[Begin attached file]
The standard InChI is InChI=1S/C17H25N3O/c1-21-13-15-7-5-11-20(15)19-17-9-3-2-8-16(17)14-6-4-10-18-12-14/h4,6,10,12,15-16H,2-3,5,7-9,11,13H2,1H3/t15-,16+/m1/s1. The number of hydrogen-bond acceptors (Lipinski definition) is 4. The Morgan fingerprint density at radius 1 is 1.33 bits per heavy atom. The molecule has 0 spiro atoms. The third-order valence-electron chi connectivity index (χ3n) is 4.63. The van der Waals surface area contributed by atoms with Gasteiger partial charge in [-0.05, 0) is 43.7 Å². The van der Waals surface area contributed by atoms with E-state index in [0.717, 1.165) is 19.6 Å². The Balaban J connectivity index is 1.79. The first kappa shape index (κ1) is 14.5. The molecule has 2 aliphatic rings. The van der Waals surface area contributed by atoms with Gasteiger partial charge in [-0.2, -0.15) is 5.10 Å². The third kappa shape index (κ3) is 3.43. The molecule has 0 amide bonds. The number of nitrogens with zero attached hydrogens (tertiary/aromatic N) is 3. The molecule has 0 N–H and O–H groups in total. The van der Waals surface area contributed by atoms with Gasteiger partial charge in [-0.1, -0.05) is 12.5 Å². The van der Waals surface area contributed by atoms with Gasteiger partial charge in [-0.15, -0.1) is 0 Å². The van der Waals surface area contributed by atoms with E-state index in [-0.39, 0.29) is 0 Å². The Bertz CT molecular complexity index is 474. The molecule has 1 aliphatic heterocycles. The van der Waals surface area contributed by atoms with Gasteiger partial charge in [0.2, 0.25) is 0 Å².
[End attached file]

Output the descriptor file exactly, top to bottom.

The standard InChI is InChI=1S/C17H25N3O/c1-21-13-15-7-5-11-20(15)19-17-9-3-2-8-16(17)14-6-4-10-18-12-14/h4,6,10,12,15-16H,2-3,5,7-9,11,13H2,1H3/t15-,16+/m1/s1. The number of hydrogen-bond acceptors (Lipinski definition) is 4. The Morgan fingerprint density at radius 1 is 1.33 bits per heavy atom. The molecule has 0 spiro atoms. The third-order valence-electron chi connectivity index (χ3n) is 4.63. The van der Waals surface area contributed by atoms with Gasteiger partial charge in [-0.05, 0) is 43.7 Å². The van der Waals surface area contributed by atoms with E-state index in [0.717, 1.165) is 19.6 Å². The Balaban J connectivity index is 1.79. The first kappa shape index (κ1) is 14.5. The molecule has 2 aliphatic rings. The van der Waals surface area contributed by atoms with Gasteiger partial charge in [-0.2, -0.15) is 5.10 Å². The third kappa shape index (κ3) is 3.43. The molecule has 0 amide bonds. The number of nitrogens with zero attached hydrogens (tertiary/aromatic N) is 3. The molecule has 0 N–H and O–H groups in total. The van der Waals surface area contributed by atoms with Gasteiger partial charge in [-0.1, -0.05) is 12.5 Å². The van der Waals surface area contributed by atoms with Gasteiger partial charge in [-0.15, -0.1) is 0 Å². The van der Waals surface area contributed by atoms with E-state index in [-0.39, 0.29) is 0 Å². The Bertz CT molecular complexity index is 474. The molecule has 1 aliphatic heterocycles. The van der Waals surface area contributed by atoms with Gasteiger partial charge in [0.2, 0.25) is 0 Å².